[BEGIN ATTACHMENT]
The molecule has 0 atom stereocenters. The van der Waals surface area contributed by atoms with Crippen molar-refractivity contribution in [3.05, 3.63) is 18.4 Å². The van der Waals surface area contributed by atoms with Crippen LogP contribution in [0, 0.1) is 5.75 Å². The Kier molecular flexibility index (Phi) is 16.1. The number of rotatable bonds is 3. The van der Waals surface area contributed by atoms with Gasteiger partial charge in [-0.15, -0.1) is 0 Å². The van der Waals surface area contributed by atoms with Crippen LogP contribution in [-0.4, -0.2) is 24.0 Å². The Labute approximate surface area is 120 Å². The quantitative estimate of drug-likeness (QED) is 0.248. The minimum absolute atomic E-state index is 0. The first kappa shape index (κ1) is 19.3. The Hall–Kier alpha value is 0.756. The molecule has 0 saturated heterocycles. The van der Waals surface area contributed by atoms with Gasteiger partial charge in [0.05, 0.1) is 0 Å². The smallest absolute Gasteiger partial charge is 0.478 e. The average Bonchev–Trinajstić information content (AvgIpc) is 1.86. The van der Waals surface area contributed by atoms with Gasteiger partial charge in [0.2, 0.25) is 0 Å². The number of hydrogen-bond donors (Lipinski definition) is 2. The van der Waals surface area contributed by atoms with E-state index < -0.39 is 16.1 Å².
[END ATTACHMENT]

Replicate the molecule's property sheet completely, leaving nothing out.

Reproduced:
The molecule has 0 atom stereocenters. The van der Waals surface area contributed by atoms with Crippen molar-refractivity contribution in [3.05, 3.63) is 18.4 Å². The van der Waals surface area contributed by atoms with Crippen LogP contribution in [0, 0.1) is 5.75 Å². The Kier molecular flexibility index (Phi) is 16.1. The number of rotatable bonds is 3. The van der Waals surface area contributed by atoms with Gasteiger partial charge in [-0.15, -0.1) is 0 Å². The van der Waals surface area contributed by atoms with Crippen LogP contribution in [-0.4, -0.2) is 24.0 Å². The Labute approximate surface area is 120 Å². The quantitative estimate of drug-likeness (QED) is 0.248. The minimum absolute atomic E-state index is 0. The first kappa shape index (κ1) is 19.3. The Hall–Kier alpha value is 0.756. The molecule has 0 saturated heterocycles. The van der Waals surface area contributed by atoms with Gasteiger partial charge in [0.05, 0.1) is 0 Å². The smallest absolute Gasteiger partial charge is 0.478 e. The average Bonchev–Trinajstić information content (AvgIpc) is 1.86. The van der Waals surface area contributed by atoms with Gasteiger partial charge in [0.2, 0.25) is 0 Å². The number of hydrogen-bond donors (Lipinski definition) is 2. The van der Waals surface area contributed by atoms with E-state index < -0.39 is 16.1 Å².